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30 NOVEMBER, 2011

The Hare and the Tortoise: 1947 Dramatization with Live Animals

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Slow and steady wins the race… or does it?

From Encyclopedia Britannica Films — the same folks who brought us this fantastic manifesto for the spirit of journalism (1940), a vintage lesson in democracy and despotism (1945), and a drug addiction PSA explaining how different drugs work (1951) — comes this 1947 dramatization of Aesop’s iconic fable, The Hare and the Tortoise, featuring live animals. A menagerie cast, including an owl, a fox, a goose, a rooster, a raccoon, and a rabbit, reenacts the famously ambiguous moral story in a narrative that’s so boring and redundant it quickly becomes comic, a piece of inadvertent, almost Seinfeld-like vintage comedy. But what makes the film curious is that while the Aesop classic leaves the question of how the tortoise beat the hare unanswered, inviting centuries of interpretation, here a very specific, seemingly plausible answer for what happened is given.

The film is in the public domain and available for free, legal download courtesy of the Prelinger Archives.

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30 NOVEMBER, 2011

Oscar Wilde: The Rise & Fall of the 20th Century’s First Pop Celebrity

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‘He had a musician’s sense of a sentence.’

111 years ago today, the world lost the great Oscar Wilde — poet, playwright, action figure. This fascinating 1997 documentary from Omnibus traces Wilde’s life, loves, and legacy, from his intellectual upbringing to his infamous imprisonment at the height of his fame and success for “for gross indecency with other men” — basically, for being gay and out in Victorian England — to his exile and untimely death. The film features cameos from Stephen Fry, who played Wilde in the film of the same title, Pet Shop Boys’ Neil Tennant, and prolific British playwright Tom Stoppard, who explore what made Wilde the 20th century’s first true pop celebrity.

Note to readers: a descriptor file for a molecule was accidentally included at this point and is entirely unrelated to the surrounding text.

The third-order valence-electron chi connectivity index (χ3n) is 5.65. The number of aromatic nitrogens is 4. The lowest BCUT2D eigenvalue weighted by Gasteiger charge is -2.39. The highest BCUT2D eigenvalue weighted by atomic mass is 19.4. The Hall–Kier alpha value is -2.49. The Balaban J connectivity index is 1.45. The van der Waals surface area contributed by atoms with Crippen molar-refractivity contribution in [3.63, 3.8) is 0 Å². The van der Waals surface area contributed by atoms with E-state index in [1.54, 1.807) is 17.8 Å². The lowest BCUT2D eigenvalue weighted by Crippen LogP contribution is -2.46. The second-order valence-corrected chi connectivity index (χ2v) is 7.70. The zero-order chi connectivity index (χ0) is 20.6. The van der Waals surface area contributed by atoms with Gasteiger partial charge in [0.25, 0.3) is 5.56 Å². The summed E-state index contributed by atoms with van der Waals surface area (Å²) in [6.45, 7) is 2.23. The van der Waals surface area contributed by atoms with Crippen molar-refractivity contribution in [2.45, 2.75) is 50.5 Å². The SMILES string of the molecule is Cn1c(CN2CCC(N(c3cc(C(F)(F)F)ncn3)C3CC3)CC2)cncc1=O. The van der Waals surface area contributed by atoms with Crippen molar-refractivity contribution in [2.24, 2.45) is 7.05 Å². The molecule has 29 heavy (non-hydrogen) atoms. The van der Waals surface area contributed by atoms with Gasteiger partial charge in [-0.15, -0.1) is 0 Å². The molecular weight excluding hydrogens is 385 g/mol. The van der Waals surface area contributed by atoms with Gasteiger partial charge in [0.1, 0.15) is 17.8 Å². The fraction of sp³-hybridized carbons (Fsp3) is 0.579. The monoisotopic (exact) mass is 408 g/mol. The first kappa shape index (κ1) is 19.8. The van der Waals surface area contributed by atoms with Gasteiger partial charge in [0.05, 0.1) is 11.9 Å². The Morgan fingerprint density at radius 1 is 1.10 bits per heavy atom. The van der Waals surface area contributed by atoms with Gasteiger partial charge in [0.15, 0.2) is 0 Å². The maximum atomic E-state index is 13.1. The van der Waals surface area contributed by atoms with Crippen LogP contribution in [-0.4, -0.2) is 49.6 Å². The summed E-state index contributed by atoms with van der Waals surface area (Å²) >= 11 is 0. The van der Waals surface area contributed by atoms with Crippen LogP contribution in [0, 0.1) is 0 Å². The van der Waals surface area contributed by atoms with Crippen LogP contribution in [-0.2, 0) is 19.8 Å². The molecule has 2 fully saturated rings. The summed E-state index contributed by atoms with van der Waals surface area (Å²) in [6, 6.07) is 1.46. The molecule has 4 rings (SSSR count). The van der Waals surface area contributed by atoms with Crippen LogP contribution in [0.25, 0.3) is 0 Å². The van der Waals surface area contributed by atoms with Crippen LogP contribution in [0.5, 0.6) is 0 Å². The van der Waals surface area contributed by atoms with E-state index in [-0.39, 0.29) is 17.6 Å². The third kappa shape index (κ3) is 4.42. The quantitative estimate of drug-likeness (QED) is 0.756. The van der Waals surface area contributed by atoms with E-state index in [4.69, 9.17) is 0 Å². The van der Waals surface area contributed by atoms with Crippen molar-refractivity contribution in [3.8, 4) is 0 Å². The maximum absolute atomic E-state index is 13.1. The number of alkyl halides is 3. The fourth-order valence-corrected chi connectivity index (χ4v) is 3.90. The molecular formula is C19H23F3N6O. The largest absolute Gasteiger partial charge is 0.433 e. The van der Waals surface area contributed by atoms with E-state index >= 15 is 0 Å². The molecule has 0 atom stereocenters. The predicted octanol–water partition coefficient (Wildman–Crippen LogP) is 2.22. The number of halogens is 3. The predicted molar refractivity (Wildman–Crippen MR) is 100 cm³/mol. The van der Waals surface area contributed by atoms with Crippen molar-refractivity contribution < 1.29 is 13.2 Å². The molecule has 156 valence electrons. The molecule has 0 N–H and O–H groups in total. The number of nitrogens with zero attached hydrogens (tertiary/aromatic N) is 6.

He had perfect pitch, perfect touch. He had a musician’s sense of a sentence.”

[Prison] was where Oscar discovered that life does not imitate art, and that the reality of a prison sentence was miles away from the ivory towers of martyrdom he had previously assumed it to be.”

For a proper Oscar Wilde remembrance, you won’t go wrong with The Happy Prince and Other Tales and, of course, The Importance of Being Earnest. (Which, for some almost sacrilegious reason, is going for just $1.50, it seems.)

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29 NOVEMBER, 2011

The Curious Sofa: A “Pornographic Horror Story” by Edward Gorey, 1961

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A naughty illustrated tale of mad mid-century matinees.

I have an epic soft spot for Edward Gorey, mid-century illustrator of stories about mischievous children, mean grown-ups, and curious creatures, whose work influenced generations of creators as diverse as Nine Inch Nails and Tim Burton, and who even eleven years after his death managed to delight us with one of the best children’s books of 2011. In 1961, using his anagram pen name, Gorey published The Curious Sofa: A Pornographic Work by Ogdred Weary — a delightfully dark quasi-pornographic (that is, without actual nudity) quasi-horror (without actual blood and gore) “illustrated story about furniture.” Though none of the drawings are overtly sexual, plenty of innuendo and strategically placed tree branches, urns, room dividers, and other props ensure your imagination stays on the frisky side.

The story continues with charmingly naughty illustrated tales of Alice’s encounter with a “delightfully sympathetic” maid, a pool party of the unusual variety, a backseat reading from the Encyclopedia of Unimaginable Customs, some “remarkably well-set-up” young men from the nearby village, a terrace romp, and — it wouldn’t be Gorey otherwise — an out-of-the-blue, matter-of-factly death in between.

And then, of course, the “curious sofa” makes its much-anticipated cameo.

You’d have to read the rest to find out why Alice is so appalled and what happens next.

Wonderfully naughty in that nicely Goreyesque way, The Curious Sofa is like a children’s book for grown-ups — roguishly risqué grown-ups. And if this is the kind of thing that gets you creatively excited, don’t forget the charming Ancient Book of Sex and Science, a racy side project by four Pixar animators.

HT @MiaFarrow; cover photograph courtesy of VikingBanna

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